Make sure that everyone in your office is vaccinated against influenza

Good news or bad news first?

Since you can’t answer me, I’ll choose for you.

Here’s the good news first. A National Foundation for Infectious Diseases (NFID) survey unveiled recently at NFID’s annual influenza and pneumococcal news conference reported that more than 90% of physicians will get (or have already gotten) the influenza vaccine this year.

If you’re a frequent reader, you know my penchant for chiding health care workers about their professional responsibility to get vaccinated annually. Although this finding has restored my faith in my physician colleagues, it brings us to the bad news: Non-physicians must be avoiding the vaccine in droves because vaccination rates from surveys that group physicians together with other health care personnel are usually half what was reported (or even less).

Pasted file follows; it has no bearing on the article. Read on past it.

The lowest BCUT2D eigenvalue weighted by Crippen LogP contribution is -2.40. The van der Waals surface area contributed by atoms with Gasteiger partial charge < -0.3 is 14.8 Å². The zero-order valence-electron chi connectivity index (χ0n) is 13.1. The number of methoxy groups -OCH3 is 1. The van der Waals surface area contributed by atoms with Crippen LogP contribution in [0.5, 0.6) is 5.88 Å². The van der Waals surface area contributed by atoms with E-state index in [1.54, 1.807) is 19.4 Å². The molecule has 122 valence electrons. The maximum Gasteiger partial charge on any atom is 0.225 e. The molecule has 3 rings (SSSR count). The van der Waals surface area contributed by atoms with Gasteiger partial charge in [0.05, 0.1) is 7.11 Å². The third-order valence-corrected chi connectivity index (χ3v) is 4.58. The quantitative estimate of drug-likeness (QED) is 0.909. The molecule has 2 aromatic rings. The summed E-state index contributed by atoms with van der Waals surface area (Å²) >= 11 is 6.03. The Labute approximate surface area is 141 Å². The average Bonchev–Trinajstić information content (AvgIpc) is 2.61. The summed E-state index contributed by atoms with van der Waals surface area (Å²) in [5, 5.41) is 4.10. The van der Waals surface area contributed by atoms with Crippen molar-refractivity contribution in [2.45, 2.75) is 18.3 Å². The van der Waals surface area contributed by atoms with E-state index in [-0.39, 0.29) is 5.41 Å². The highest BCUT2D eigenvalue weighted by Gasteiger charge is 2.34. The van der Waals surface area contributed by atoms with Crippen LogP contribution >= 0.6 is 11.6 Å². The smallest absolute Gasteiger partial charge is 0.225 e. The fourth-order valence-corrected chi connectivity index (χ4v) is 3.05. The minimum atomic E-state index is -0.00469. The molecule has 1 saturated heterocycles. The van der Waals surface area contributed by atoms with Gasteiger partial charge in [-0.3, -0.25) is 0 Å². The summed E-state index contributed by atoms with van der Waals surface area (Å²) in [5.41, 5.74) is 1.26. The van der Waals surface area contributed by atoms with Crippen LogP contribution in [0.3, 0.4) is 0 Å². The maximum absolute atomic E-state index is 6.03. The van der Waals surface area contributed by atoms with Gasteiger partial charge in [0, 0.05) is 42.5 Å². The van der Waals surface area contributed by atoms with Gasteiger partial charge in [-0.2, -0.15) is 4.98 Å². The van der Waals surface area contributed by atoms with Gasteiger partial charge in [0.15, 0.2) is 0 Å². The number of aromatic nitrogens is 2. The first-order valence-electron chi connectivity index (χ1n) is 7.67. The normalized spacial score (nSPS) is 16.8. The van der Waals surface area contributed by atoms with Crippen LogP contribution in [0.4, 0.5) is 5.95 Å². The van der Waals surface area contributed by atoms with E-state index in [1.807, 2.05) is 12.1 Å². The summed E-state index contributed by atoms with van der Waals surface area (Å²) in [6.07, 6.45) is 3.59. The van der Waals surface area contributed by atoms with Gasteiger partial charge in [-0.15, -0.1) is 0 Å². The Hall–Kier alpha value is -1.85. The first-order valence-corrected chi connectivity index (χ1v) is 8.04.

Some surveys include institutional-based clinical staff while others are more encompassing, including, for instance, firefighters and EMTs. Others go even further, including anyone who self-identifies working in a health care occupation or setting.

I like the last one best because everyone who comes in with patients needs to be vaccinated. And if you know me, you know I mean everybody. Non-clinical staff (eg, custodians, food service workers, TV sales people) are in and out of patient rooms several times a day — they can get and spread influenza just as I can if they are not immunized.

The good news shows that an overwhelming majority of physicians are getting vaccinated and I am extremely proud of my colleagues!

But we physicians also have to be leaders. It is time to get out there and let others know that we take our promise to “first, do no harm” seriously and we expect the professionals around us to do the same.

Make sure that everyone in your office is vaccinated and that the hospitals in which you practice have a vigorous all-inclusive influenza vaccination program.

William Schaffner is Professor and Chair, Department of Preventive Medicine, Vanderbilt University School of Medicine, and blogs at Infectious Disease News.

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